DeKALB – The Egyptian Theatre in downtown DeKalb is Nora Reeves’ home away from home.
Reeves has worked as the box office manager at the theater, 135 N. Second St., DeKalb, for the past three years. Before that, she sold tickets for Stage Coach Players, 126 S. Fifth St. in DeKalb. Even though she’s a ticket seller, she considers herself as being retired from a job at Northern Illinois University. She was born to sell tickets. Reeves has a photo of her mother, Joann Brice, selling tickets in 1949 at a theater in Alliance, Nebraska. Shows were 70 cents for adult admission.
She recently spoke with reporter Andrea Azzo about her job.
Azzo: How did you get into ticket selling?
Reeves: I sold season tickets for Stage Coach Players for about 20 years. Tickets aren’t something a lot of people enjoy doing. It can be complicated dealing with the general public. They all want to sit in the front row. I just enjoyed it at Stage Coach. A friend told me the Egyptian was looking for a box office manager. I applied for it on a whim, thinking nothing would come of it.
I love that building. I like the architecture. I’ve always wanted to know more about the Egyptian Theatre, so I researched it. Fortunately, the second question I was asked during my job interview was, “What do you know about the Egyptian Theatre?” They called me at 3 p.m. that afternoon and offered me the job.
Azzo: What kind of people have you met while working?
Reeves: A couple from New Zealand living the American dream. They were both retired and rented a Mustang convertible. They wanted to drive through Route 66. They read about places they had to stop and visit. One was the Egyptian Theatre. That’s one of my most favorite things in the world is sharing the theater with people who have never been there.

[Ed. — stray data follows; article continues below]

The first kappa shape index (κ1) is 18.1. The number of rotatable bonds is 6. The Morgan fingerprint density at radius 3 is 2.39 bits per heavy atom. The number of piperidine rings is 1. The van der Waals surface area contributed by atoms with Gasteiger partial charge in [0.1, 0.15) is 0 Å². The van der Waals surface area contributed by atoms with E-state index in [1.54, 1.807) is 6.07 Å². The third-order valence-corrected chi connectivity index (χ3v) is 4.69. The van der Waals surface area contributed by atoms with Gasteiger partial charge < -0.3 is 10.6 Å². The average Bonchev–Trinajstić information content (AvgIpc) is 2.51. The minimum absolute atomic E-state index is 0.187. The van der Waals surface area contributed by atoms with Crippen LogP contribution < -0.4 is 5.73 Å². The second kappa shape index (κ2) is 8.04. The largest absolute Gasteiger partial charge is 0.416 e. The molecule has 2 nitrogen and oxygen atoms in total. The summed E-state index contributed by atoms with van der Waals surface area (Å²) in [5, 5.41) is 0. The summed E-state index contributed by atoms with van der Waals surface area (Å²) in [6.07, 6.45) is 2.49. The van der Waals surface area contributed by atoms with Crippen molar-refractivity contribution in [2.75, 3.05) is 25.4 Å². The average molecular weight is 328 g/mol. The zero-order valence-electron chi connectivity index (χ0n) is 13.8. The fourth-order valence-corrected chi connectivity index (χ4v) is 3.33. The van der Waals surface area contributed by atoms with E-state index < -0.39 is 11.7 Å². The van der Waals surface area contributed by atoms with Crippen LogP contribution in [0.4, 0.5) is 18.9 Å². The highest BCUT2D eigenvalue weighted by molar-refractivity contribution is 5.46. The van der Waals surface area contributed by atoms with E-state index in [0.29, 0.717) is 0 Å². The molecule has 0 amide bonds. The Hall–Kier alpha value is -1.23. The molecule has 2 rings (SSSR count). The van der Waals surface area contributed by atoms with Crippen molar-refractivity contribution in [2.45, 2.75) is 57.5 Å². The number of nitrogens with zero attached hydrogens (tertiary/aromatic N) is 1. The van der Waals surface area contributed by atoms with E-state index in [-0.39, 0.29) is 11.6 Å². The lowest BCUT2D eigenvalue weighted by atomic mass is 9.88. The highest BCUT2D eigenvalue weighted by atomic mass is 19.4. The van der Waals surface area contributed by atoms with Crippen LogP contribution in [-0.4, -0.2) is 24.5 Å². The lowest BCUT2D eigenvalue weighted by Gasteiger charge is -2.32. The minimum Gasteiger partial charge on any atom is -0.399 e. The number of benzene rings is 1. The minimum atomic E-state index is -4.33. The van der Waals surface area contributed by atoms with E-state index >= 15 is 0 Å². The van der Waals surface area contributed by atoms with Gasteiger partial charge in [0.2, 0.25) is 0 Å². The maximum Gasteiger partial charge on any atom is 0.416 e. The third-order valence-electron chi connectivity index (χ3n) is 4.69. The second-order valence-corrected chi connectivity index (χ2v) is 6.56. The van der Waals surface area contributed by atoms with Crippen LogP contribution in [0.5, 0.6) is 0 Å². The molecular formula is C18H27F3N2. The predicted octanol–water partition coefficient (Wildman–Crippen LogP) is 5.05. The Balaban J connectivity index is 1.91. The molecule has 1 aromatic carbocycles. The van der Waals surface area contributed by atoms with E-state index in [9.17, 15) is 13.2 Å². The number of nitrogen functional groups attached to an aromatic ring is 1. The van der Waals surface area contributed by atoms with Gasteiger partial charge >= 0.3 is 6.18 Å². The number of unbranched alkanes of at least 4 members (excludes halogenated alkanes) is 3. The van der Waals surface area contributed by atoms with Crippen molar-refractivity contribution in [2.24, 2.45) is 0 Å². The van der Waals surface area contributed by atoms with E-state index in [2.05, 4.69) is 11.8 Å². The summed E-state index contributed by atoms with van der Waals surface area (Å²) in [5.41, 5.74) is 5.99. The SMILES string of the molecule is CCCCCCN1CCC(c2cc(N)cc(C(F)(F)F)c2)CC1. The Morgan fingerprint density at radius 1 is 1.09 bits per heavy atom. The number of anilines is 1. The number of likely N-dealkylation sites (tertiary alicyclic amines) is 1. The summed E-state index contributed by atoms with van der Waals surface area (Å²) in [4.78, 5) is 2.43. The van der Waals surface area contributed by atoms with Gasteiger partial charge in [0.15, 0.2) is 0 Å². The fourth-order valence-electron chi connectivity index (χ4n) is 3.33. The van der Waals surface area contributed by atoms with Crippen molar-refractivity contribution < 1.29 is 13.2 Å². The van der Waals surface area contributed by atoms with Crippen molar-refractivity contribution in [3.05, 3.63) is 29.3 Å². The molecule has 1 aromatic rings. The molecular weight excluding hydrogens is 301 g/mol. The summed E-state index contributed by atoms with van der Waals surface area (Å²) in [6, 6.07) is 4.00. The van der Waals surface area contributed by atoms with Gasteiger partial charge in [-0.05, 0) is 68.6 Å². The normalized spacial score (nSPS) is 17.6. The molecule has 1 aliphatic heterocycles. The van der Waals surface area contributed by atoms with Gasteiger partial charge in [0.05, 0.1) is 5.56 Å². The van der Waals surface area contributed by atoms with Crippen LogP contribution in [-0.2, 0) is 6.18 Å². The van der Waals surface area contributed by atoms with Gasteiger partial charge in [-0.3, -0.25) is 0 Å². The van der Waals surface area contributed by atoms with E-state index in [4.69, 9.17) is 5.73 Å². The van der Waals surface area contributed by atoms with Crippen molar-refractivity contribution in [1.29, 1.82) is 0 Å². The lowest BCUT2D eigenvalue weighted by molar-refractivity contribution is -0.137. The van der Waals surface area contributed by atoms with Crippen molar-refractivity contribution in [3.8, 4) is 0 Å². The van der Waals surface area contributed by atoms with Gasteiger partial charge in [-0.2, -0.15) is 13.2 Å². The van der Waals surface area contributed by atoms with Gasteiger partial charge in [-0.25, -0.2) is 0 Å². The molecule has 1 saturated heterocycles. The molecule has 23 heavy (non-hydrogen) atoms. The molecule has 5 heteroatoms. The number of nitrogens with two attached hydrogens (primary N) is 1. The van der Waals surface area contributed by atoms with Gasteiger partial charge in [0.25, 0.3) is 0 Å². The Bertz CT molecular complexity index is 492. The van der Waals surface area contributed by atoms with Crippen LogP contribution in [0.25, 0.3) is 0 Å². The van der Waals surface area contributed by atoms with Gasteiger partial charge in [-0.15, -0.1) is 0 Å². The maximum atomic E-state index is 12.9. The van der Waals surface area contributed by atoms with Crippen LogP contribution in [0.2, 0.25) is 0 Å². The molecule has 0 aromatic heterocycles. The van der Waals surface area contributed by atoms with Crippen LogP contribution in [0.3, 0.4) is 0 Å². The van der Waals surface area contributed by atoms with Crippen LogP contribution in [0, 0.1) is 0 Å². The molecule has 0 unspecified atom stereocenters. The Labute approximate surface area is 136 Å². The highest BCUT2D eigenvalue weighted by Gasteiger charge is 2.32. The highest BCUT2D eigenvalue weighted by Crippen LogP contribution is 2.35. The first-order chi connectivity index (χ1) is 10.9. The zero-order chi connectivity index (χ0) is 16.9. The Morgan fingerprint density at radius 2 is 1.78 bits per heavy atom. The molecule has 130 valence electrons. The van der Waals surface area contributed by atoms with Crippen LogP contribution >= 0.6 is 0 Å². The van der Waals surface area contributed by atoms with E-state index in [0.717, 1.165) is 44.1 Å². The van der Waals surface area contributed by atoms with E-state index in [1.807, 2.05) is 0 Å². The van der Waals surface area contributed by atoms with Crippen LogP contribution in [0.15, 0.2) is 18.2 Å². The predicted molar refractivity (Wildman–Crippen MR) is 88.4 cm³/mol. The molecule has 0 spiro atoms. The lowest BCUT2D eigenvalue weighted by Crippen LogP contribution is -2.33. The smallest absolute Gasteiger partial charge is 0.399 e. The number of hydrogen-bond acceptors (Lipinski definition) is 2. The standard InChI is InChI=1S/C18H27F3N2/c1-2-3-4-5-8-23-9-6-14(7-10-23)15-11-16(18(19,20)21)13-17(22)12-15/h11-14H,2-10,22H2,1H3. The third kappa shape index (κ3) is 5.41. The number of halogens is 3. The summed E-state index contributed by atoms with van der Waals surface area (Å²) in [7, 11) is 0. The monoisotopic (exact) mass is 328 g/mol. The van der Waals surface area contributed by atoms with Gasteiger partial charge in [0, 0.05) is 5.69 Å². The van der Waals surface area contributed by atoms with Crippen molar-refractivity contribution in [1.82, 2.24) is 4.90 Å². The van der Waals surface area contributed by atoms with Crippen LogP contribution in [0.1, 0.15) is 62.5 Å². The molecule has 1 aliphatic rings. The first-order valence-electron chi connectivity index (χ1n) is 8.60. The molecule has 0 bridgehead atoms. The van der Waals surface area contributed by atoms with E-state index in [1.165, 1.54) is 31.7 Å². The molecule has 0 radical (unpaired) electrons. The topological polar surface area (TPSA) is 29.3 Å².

Azzo: What’s your favorite memory?
Reeves: My all-time favorite was every year, a local dance group does a performance of “The Nutcracker.” One dancer’s boyfriend was serving in the Marines in Iraq. He made arrangements with her parents and the people at the theater to make a surprise return and come out and propose to her. It was so amazing. He walked up on that stage, and she had a look on her face because she had no idea he was even coming back, let alone proposing. Everybody started crying. You think you’re just going to sell tickets, but then you get so involved with everything else that happens around you.
Azzo: How long will you continue working there?
Reeves: As long as they’ll have me. I feel so comfortable there. I’m still learning doing archival research. The building should have been torn down in the ’70s. They had rats, bats and no electricity. But it was saved. I can still sell tickets because I love it there. I’m retired, so it’s the perfect job for me. I’m in the middle of downtown. I have really good feelings for the future of downtown DeKalb. I moved here in 1983, so it’s my adopted hometown. I’m really proud to be part of that.
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